I give this a 1.5 out of 5 stars. There were a couple moments I enjoyed, mainly due to the level of violence, which helped it as a slasher. Unfortunately there were not enough of these to make this anything memorable. I can guarantee I will not be watching this again. I’d seen it once before, and watched it today for review purposes. After this, I won’t revisit Madison County. It’s a by-the-numbers slasher, set in the backwoods, and there’s really nothing special here to take away. If you want something at least more creepy, maybe check out Just Before Dawn or even Deliverance, because this just does not deliver as a backwoods horror. I hope to see more from England, and maybe wouldn’t mind seeing him take on a slasher movie again. If he does, there will hopefully be better characters, dialogue, and all around a more complex, original story than this altogether unremarkable slasher outing.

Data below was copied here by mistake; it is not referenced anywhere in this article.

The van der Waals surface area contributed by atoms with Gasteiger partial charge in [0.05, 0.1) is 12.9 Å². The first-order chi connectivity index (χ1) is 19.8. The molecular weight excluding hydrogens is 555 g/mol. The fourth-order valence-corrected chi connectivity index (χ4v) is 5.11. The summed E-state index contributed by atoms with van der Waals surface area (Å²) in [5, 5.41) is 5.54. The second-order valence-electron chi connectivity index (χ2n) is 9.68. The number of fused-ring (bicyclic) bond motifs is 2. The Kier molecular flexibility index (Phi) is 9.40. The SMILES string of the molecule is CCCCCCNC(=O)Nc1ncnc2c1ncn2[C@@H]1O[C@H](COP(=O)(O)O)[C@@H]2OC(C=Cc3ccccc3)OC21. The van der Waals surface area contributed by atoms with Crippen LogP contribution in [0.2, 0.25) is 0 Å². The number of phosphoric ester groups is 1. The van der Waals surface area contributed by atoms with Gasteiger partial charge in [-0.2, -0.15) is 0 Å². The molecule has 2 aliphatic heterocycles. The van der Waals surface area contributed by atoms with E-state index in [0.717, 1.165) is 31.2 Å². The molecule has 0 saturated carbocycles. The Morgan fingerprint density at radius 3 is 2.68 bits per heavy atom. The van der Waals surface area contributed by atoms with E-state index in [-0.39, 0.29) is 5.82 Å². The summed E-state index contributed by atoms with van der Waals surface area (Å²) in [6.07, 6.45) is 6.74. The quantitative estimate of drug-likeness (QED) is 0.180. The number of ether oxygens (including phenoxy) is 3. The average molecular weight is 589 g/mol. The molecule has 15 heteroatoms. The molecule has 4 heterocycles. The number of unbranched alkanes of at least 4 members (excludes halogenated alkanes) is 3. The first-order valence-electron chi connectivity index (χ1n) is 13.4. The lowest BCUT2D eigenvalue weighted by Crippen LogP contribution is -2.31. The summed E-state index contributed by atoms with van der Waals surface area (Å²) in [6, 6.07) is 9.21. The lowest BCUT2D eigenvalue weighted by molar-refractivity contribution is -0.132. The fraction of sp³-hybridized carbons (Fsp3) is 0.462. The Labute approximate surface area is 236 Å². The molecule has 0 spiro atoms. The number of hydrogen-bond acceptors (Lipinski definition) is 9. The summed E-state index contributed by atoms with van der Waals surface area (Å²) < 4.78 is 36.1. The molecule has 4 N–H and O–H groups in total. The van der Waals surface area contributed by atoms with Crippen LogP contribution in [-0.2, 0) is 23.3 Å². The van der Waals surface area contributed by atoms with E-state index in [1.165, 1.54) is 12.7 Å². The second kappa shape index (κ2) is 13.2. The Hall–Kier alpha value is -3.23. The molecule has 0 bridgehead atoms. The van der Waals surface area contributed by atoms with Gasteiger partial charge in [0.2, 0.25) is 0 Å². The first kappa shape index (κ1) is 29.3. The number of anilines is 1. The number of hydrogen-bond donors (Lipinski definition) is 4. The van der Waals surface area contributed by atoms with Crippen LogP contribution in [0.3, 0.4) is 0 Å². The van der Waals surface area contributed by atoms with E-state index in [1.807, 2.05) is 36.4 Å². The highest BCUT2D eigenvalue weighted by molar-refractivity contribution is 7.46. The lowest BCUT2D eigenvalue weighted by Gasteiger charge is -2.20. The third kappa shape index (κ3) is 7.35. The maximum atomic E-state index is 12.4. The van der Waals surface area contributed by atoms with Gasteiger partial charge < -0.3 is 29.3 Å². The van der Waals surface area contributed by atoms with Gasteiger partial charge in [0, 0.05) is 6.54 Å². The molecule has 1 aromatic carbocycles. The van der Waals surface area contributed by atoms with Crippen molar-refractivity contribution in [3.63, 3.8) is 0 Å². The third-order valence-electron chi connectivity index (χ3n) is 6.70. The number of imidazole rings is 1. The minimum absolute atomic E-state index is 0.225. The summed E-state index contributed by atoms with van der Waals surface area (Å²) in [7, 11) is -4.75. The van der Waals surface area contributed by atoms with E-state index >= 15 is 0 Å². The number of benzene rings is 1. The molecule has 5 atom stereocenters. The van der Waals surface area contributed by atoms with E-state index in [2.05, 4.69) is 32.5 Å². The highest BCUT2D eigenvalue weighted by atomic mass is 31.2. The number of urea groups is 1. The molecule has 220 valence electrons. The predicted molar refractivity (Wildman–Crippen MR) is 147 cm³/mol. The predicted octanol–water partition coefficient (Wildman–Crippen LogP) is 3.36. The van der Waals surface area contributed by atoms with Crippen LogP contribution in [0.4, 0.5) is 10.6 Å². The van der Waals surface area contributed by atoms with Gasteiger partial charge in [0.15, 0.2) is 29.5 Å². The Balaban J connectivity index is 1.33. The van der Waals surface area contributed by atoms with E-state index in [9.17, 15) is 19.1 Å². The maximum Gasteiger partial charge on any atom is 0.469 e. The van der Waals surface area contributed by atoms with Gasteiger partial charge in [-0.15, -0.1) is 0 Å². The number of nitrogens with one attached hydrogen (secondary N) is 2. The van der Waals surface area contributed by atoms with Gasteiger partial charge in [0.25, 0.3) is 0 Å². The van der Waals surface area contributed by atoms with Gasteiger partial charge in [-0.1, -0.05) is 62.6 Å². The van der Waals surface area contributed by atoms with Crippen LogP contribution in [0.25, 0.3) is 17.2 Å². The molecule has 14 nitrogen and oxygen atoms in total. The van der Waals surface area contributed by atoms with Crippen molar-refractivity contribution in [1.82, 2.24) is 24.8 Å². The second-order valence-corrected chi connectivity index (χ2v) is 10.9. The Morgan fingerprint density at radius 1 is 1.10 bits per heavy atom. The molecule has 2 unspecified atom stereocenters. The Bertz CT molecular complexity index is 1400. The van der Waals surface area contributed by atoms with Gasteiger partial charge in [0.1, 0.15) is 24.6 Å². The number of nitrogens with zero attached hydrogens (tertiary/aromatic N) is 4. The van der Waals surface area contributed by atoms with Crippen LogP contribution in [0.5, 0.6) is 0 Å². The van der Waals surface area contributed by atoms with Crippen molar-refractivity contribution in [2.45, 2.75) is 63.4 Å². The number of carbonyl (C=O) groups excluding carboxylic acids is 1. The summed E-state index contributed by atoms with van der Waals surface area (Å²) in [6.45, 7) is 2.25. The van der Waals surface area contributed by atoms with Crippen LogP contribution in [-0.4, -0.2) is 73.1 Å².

True Detective. 2014. 8 episodes directed by Cary Joji Fukunaga; written & created by Nic Pizzolatto. Starring Woody Harrelson, Matthew McConaughey, Michelle Monaghan, Michael Potts, and Tory Kittles. HBO Home Entertainment. Rated 18A. 458 minutes. Bonus Material Not Rated. Crime/Drama/Mystery/Thriller
★★★★★ (Season 1)
★★★★1/2 (Blu ray)
The story of True Detective looks, on the surface, as similar to other television shows about police officers, serial killer cases, troubled partners with their own separate and troubled lives; you know the type. There are a lot of things, though, to separate this one from many of the others.